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Managing your EX (employee experience)

Tips to keep your staff around

Larry Morgan, MAIR, SPHR, SHRM-SCP, GPHR | June/July 2022 Footnote

Editor's note: Updated May 25, 2022

In a tight labor market, the employee experience (formerly called employee value proposition) becomes a major part of your recruitment and retention strategy. Employers must define and articulate what makes them stand out from other employers.
The U.S. Bureau of Labor Statistics estimates that by the 2025, the millennial and Generation Z population will represent more than 50% of the labor force. Employees, and especially the millennial and Gen Z population, are seeking employers who offer personalized work experiences. 
Specifically, they desire employers who offer: 

  • Strong ethics and values reflected in the organization culture.
  • Formal and informal coaching, training and development programs.
  • Formal employee career path.
  • Tuition reimbursement programs.
  • Work-life balance, including paid parental leave and flexible time-off programs.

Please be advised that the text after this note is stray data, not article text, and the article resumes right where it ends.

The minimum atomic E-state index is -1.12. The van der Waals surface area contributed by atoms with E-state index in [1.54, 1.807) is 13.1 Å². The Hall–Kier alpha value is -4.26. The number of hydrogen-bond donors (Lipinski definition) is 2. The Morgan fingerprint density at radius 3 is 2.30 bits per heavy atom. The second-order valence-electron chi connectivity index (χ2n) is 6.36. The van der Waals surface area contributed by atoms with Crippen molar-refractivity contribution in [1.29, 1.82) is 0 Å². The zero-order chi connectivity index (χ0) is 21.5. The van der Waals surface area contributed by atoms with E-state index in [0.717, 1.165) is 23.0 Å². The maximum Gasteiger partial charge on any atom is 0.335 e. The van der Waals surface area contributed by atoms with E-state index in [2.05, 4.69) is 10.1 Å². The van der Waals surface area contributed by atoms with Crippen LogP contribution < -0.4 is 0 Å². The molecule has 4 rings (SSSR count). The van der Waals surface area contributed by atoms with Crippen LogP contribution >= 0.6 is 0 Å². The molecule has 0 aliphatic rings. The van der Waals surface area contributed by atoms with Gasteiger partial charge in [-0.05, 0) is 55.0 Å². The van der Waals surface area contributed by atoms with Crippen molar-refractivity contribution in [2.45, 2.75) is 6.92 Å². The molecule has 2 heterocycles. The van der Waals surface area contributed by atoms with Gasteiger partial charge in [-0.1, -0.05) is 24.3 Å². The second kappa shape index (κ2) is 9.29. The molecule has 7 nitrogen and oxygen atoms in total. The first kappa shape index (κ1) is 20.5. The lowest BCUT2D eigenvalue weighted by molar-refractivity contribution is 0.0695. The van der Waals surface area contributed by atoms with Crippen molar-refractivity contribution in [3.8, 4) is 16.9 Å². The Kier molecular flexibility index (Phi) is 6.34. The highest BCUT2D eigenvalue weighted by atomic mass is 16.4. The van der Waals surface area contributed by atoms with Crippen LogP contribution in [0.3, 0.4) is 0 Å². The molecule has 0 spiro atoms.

• Employer-sponsored wellness programs.
  • Social interaction with other employees.
  • Flexibility in work hours and work arrangements.
  • Sponsored environmental and sustainability efforts.
  • Diversity, equity and inclusion statements and programs.
  • Sponsored volunteerism programs.
  • Positive impacts on the community, the environment and global issues.
  • Competitive pay.
  • Ongoing feedback and recognition systems.
  • Personalized employee benefit programs to meet individual and family needs.
  • Greater transparency regarding compensation programs and process.
Just as organizations have product or service brands, the employment brand should include the above items. These unique differences may be promoted in social media posts, employee testimonials and through the work experience itself. Most critically, the organization’s management must be supportive of these programs and endorse them with actions.
It’s important for employers to have an authentic and congruent workplace culture and programs to reflect these differences right from the first day of employment, or prior, during the recruitment and selection process. 

A second look at onboarding

Consider recrafting the onboarding process to be two parts. First, offer an initial one- or two-day orientation program that includes the basics. Then provide a comprehensive year-long program that includes: